- Domestic Violence Cases: As per Section 3 of the DV Act, “any act, omission or commission or conduct of the respondent shall constitute domestic violence in case it—(a) harms or injures or endangers the health, safety, life, limb or well-being, whether mental or physical, of the aggrieved person or tends to do so and includes causing physical abuse, sexual abuse, verbal and emotional abuse, and economic abuse; or (b) harasses, harms, injures or endangers the aggrieved person with a view to coerce her or any other person related to her to meet any unlawful demand for any dowry or other property or valuable security; or (c) has the effect of threatening the aggrieved person or any person related to her by any conduct mentioned in clause (a) or clause (b); or (d) otherwise injures or causes harm, whether physical or mental, to the aggrieved person.”
If a woman is aggrieved in any of the above-mentioned categories, she can be regarded as a victim of domestic violence. If upon such violence, she is removed from her matrimonial home, she can claim a right to her matrimonial home and seek remedies.
- Physical and Mental Cruelty: Physical and mental cruelty isa ground for divorce. If a woman is inflicted with physical or mental cruelty by her husband or in-laws, then she can seek remedies against the same. Moreover, removal from the matrimonial home amounts to physical as well as mental cruelty. In the case of NG Dastane v. S. Dastane (AIR 1975 SC 1534), it was observed by the Court that “The inquiry, therefore, has to be whether the conduct charges as cruelty is of such a character as to cause in the mind of the petitioner a reasonable apprehension that it will be harmful or injurious for him to live with the respondent. It is not necessary, as under the English law, that the cruelty must be of such a character as to cause 'danger' to life, limb, or health or as to give rise to a reasonable apprehension of such a danger. Clearly danger to life, limb or health or a reasonable apprehension of it is a higher requirement than a reasonable apprehension that it is harmful or injurious for one spouse to live with the other.” An act of cruelty by the husband or in-laws is punishable under Section 498A of the Indian Penal Code.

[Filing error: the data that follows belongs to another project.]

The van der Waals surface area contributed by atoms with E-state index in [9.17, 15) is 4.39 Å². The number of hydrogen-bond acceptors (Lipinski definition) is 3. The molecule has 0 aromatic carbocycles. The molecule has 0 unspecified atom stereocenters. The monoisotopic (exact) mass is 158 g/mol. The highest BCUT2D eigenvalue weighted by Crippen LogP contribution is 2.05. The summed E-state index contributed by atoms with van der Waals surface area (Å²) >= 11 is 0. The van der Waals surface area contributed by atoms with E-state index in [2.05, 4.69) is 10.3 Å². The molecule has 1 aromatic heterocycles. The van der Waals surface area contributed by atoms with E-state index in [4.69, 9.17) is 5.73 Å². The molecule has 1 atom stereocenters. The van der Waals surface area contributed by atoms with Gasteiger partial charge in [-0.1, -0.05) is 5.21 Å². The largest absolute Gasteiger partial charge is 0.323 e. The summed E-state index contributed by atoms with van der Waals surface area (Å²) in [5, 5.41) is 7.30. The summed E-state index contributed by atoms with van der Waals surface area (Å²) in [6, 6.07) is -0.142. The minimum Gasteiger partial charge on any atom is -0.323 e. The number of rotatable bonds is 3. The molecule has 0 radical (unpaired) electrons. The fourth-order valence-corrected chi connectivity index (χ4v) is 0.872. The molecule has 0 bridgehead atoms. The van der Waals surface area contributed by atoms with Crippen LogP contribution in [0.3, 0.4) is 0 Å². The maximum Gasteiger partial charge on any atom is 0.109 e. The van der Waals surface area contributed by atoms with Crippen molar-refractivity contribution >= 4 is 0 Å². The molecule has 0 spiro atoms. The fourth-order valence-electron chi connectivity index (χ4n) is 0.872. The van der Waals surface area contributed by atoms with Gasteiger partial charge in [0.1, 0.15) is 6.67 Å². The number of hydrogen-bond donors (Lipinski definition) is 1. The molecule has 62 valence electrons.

- Desertion: If upon removal of the married woman from the matrimonial house, a period of two years has passed, then the woman may seek remedies against the husband on the grounds of desertion. Desertion must happen for a deliberate and unjustifiable cause, without the consent of the deserted spouse with an intent to end the marital relationship.
- Restitution of Conjugal Rights: Where the Hindu Marriage Act, 1955 is applicable, a petition of restitution of conjugal rights may be filed by the married woman under section 9 of the Act in order to claim her conjugal rights, which include the right to cohabitate or reside together.
- Dissolution of Marriage/Divorce: Upon removal from the matrimonial home, the married woman can seek dissolution of marriage or divorce from the husband on the grounds of physical or mental cruelty inflicted upon her by the actions of her husband.
- Criminal Proceedings: If a married woman has been removed from her matrimonial home or forced to leave as a result of dowry demand, domestic violence, or any kind of physical or mental cruelty, she may initiate criminal proceedings against the husband and/or her in-laws under the DV Act, 2005, Dowry Prohibition Act, or Section 498A of the Indian Penal Code.
A married woman has several rights which includes the right to reside in her matrimonial home along with her spouse. A woman who is aggrieved of removal from matrimonial home can therefore, resort to various remedies which include initiating civil as well as criminal proceedings. These may include proceedings for restitution of conjugal rights, divorce, or criminal proceedings against dowry demand, cruelty, or domestic violence.
This blog is written and published for informational and awareness purposes only. If your matrimonial rights have been infringed and you want to get specific advice about the remedies available to you, connect with a lawyer or legal expert to address your concerns. This blog must not be treated as legal advice in any scenario.